I’ve asked Matthew R. Bradley, author of the following book, to tell us more about it. He’s most graciously agreed:

MATTHEW R. BRADLEY — Richard Matheson on Screen: A History of the Filmed Works. McFarland Press, softcover and eBook, illustrated, 2010.

   I’ve long called Richard Matheson (1926-2013) “the most famous writer you’ve never heard of.” The man in the street reacts blankly to his name, yet snaps to attention at his screen credits: The Incredible Shrinking Man, The Twilight Zone (“the one with the gremlin on the wing”), Roger Corman’s Poe films, Duel (“the one with the truck chasing the guy”), The Night Stalker, Trilogy of Terror (“the one with the Zuni doll”), Somewhere in Time … The late George A. Romero also acknowledged that his oft-filmed novel I Am Legend inspired Night of the Living Dead — and thus, by extension, the entire modern-day zombie phenomenon — but since several Matheson-related posts have graced this blog, I presume he needs no further introduction here.

   By the time I decided to attempt a book on Matheson, I’d already written about him for various publications and websites, and Richard had invited me to contribute introductions to limited editions of his novels. I knew a traditional biography was beyond me, so I set out to cover every feature, telefilm or — insofar as possible, records and memories being incomplete — television episode written by him and/or based on his work, placing them in the context of his overall career. Having interviewed Richard and his friends, colleagues, and collaborators among the “California Sorcerers” (Robert Bloch, Ray Bradbury, George Clayton Johnson, William F. Nolan, Jerry Sohl), I had extensive first-hand accounts and correspondence on which to draw.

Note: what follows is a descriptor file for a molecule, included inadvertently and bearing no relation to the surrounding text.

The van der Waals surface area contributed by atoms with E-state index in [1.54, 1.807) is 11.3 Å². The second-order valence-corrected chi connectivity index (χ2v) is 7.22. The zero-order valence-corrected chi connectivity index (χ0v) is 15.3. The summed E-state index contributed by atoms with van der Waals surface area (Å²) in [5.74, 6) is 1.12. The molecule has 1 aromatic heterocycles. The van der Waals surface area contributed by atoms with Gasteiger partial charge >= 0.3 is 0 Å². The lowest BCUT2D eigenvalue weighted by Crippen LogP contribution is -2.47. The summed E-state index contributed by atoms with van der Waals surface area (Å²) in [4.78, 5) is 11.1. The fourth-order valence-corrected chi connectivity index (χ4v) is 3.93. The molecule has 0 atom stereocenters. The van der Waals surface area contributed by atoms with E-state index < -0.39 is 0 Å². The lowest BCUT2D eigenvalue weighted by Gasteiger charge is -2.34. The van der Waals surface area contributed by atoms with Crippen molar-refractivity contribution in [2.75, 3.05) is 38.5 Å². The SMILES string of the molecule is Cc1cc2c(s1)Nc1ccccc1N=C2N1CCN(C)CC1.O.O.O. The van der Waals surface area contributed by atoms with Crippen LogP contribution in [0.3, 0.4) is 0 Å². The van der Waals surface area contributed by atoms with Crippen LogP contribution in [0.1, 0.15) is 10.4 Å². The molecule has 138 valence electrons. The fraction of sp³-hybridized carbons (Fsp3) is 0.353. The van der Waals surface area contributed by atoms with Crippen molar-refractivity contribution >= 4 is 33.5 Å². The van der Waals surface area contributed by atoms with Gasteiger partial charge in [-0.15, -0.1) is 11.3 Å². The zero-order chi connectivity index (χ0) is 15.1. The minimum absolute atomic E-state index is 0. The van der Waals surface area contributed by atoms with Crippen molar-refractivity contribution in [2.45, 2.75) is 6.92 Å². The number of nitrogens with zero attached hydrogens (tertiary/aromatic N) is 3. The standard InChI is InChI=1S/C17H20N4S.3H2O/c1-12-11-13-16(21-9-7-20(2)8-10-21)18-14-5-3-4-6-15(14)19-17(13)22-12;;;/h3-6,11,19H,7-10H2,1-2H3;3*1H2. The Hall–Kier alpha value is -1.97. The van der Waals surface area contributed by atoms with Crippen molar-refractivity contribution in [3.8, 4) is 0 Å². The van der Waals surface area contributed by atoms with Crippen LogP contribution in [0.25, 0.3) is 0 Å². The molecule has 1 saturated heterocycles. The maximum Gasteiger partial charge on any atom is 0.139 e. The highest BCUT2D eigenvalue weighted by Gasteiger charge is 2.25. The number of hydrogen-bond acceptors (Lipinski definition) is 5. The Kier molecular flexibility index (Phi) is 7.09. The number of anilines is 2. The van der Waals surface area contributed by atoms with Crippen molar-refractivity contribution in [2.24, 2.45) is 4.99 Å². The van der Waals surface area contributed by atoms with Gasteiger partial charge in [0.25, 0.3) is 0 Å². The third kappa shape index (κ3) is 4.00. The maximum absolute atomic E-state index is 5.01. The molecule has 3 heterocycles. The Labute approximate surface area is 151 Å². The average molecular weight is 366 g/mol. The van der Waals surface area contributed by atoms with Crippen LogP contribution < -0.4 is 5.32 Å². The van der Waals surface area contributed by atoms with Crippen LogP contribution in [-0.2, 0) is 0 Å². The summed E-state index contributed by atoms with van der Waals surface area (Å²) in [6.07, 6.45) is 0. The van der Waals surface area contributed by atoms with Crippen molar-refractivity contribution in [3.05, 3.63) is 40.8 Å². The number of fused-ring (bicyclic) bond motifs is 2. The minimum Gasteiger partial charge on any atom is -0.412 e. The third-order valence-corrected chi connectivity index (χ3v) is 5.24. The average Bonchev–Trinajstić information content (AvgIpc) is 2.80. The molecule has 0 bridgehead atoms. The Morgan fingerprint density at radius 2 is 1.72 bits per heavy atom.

Then, a funny thing happened on the way to the publisher: while writing Richard Matheson on Screen, I ended up editing Richard’s own Duel & The Distributor and co-editing, with Stanley Wiater and Paul Stuve, The Richard Matheson Companion (revised and updated as The Twilight and Other Zones: The Dark Worlds of Richard Matheson).

   Between those, helping my wife raise our Matheson-loving daughter, and the pesky need to earn a living, it took me 13 years to finish this book, yet the cross-pollination greatly benefited them all. The increasing ubiquity of the Internet also enabled me to track down — with the help of inestimable friends — information and materials I’d never have had if it were finished sooner, although a few of his more obscure episodes elude me to this day.

   I’m proud to say that through our research, I think I assembled the most comprehensive information to date on Matheson’s many unproduced scripts, to which a separate section of this book is devoted. I was thrilled that after reading the manuscript, Richard wrote a characteristically gracious foreword, and most satisfying of all, he saw and responded enthusiastically to the finished book less than three years before his death:

   â€œYou just cost me a whole day of writing. They delivered your book today, and I’ve been spending the whole day looking through it. It’s fascinating. You really did a great job on it. It’s beautifully done, extremely complete. I haven’t finished it yet, but I wanted to call and thank you for sending it, and tell you how impressed I am with the work you did on it. A beautiful job.”

   As I said at the time, that’s the only review that really matters.